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Thread: polynomials [another one]

  1. #1
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    polynomials [another one]

    You have 2 polynomials

    $\displaystyle p(x) = x^4 + 1$
    $\displaystyle q(x) = x^3 - 1$

    $\displaystyle d(x) $ is their greatest common divisor.

    a) Find $\displaystyle d(x)$
    b) Find such $\displaystyle f(x) $ and $\displaystyle g(x)$ so that the following is true:

    $\displaystyle p(x)f(x) + q(x)g(x) = d(x) $


    For a) i tried with Euclid's algorithm but it didn't give me any good results (or maybe i did it wrong,, is it done differently than with numbers?)

    no clue for b).

    can anyone help?
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  2. #2
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    that's what i tried:

    $\displaystyle (x^4 + 1) = a \cdot (x^3 - 1) + r(x)$

    I need to find r(x) ->

    $\displaystyle \frac{(x^4 + 1)}{x^3 - 1} = x + \frac{1 + x}{x^3 - 1}$

    a = x
    $\displaystyle \frac{1 + x}{x^3 - 1} = r(x)$

    I continue with algorthm:

    $\displaystyle x^3 - 1 = b \cdot \frac{1 + x}{x^3 - 1} + r_1(x)$

    I need to find $\displaystyle r_1(x)$ ->

    $\displaystyle \frac{x^3 - 1}{\frac{1 + x}{x^3 - 1}} = \frac{x^6 - 2x^3 + 1}{x +1} = x^5 - x^4 + x^3 - x^2 + x - 1 + \frac{2}{x + 1}$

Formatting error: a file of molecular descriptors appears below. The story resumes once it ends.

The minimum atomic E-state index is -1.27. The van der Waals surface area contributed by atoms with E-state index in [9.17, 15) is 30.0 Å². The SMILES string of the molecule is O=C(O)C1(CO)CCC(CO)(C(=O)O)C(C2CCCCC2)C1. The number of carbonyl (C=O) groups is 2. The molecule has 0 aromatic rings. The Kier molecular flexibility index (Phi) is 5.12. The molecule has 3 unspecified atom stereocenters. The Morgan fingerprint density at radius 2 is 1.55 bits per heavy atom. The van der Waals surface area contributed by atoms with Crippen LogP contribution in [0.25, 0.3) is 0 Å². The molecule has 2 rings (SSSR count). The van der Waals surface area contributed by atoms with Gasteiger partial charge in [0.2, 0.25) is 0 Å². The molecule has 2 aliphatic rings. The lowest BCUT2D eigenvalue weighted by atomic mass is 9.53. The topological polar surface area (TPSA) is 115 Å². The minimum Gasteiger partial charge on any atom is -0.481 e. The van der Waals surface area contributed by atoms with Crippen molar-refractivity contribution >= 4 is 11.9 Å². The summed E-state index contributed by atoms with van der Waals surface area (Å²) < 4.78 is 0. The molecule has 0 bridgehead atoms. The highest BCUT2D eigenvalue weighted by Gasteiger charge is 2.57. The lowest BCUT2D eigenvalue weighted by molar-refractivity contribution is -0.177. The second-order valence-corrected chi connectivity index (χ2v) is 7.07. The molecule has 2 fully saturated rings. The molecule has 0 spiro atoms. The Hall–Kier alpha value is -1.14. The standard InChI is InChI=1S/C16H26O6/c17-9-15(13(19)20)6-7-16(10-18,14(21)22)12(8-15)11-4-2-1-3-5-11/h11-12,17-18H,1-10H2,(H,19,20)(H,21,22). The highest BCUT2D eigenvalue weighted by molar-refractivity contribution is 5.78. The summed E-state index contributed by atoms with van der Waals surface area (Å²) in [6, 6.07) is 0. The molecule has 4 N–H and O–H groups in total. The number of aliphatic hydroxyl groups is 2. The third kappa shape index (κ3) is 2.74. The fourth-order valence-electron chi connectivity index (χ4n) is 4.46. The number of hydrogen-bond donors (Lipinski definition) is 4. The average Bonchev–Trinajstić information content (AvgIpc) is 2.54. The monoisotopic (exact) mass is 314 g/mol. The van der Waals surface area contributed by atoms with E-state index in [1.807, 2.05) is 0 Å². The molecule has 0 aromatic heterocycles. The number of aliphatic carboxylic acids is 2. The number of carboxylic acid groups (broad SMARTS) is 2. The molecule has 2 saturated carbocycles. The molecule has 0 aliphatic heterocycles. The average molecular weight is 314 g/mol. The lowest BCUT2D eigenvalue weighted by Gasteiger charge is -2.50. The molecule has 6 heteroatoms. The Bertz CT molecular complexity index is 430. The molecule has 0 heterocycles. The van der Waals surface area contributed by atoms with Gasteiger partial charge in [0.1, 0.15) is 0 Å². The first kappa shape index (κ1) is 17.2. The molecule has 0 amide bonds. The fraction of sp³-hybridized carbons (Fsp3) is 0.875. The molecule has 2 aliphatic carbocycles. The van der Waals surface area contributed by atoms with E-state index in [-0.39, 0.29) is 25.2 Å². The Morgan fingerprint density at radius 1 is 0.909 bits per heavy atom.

$\displaystyle \frac{2}{x + 1} = r_1(x) $
    $\displaystyle x^5 - x^4 + x^3 - x^2 + x - 1 = b$

    Continuing with algorithm:

    $\displaystyle \frac{1 + x}{x^3 - 1} = c \cdot r_1(x) + r_2(x) \Rightarrow $


    $\displaystyle \frac{1 + x}{x^3 - 1} = c \cdot \frac{2}{x + 1} + r_2(x) = $

    I need to find $\displaystyle r_2(x)$

    $\displaystyle \frac{\frac{1 + x}{x^3 - 1}}{\frac{2}{x + 1}} = \frac{x^2 + 2x + 1}{2x^3 - 2} = c + r_3(x)$

    But that's where i get confused by it.. the Power of the first one is smaller than second one -> can't divide..

    What am i doing wrong?
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  3. #3
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    Smile

    here's what i think a hint,
    $\displaystyle x^4+1=x(x^3-1)+(x+1).$
    $\displaystyle x^3-1=(x+1)(x^2-x+1)-2.$
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  4. #4
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    oops
    i feel stupid now. :P

    so the greatest common divisor is $\displaystyle - \frac{x^2 - x +1}{2}$ then?

    any hints for b)? :P
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